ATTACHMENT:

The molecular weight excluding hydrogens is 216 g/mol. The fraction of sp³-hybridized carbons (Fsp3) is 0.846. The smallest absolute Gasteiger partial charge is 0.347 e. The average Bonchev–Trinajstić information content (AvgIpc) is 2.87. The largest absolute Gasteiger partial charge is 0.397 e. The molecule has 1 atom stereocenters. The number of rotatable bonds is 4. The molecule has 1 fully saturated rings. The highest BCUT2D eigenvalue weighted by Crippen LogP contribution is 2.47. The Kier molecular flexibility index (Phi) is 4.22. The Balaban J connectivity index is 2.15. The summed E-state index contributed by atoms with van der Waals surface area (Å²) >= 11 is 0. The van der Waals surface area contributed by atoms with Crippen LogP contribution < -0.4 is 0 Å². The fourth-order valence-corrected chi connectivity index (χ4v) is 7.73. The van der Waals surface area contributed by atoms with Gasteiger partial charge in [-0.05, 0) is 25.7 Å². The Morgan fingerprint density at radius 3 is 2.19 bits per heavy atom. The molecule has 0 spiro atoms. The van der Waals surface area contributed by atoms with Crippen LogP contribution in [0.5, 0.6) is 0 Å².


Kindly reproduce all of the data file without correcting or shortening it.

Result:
The molecular weight excluding hydrogens is 216 g/mol. The fraction of sp³-hybridized carbons (Fsp3) is 0.846. The smallest absolute Gasteiger partial charge is 0.347 e. The average Bonchev–Trinajstić information content (AvgIpc) is 2.87. The largest absolute Gasteiger partial charge is 0.397 e. The molecule has 1 atom stereocenters. The number of rotatable bonds is 4. The molecule has 1 fully saturated rings. The highest BCUT2D eigenvalue weighted by Crippen LogP contribution is 2.47. The Kier molecular flexibility index (Phi) is 4.22. The Balaban J connectivity index is 2.15. The summed E-state index contributed by atoms with van der Waals surface area (Å²) >= 11 is 0. The van der Waals surface area contributed by atoms with Crippen LogP contribution < -0.4 is 0 Å². The fourth-order valence-corrected chi connectivity index (χ4v) is 7.73. The van der Waals surface area contributed by atoms with Gasteiger partial charge in [-0.05, 0) is 25.7 Å². The Morgan fingerprint density at radius 3 is 2.19 bits per heavy atom. The molecule has 0 spiro atoms. The van der Waals surface area contributed by atoms with Crippen LogP contribution in [0.5, 0.6) is 0 Å².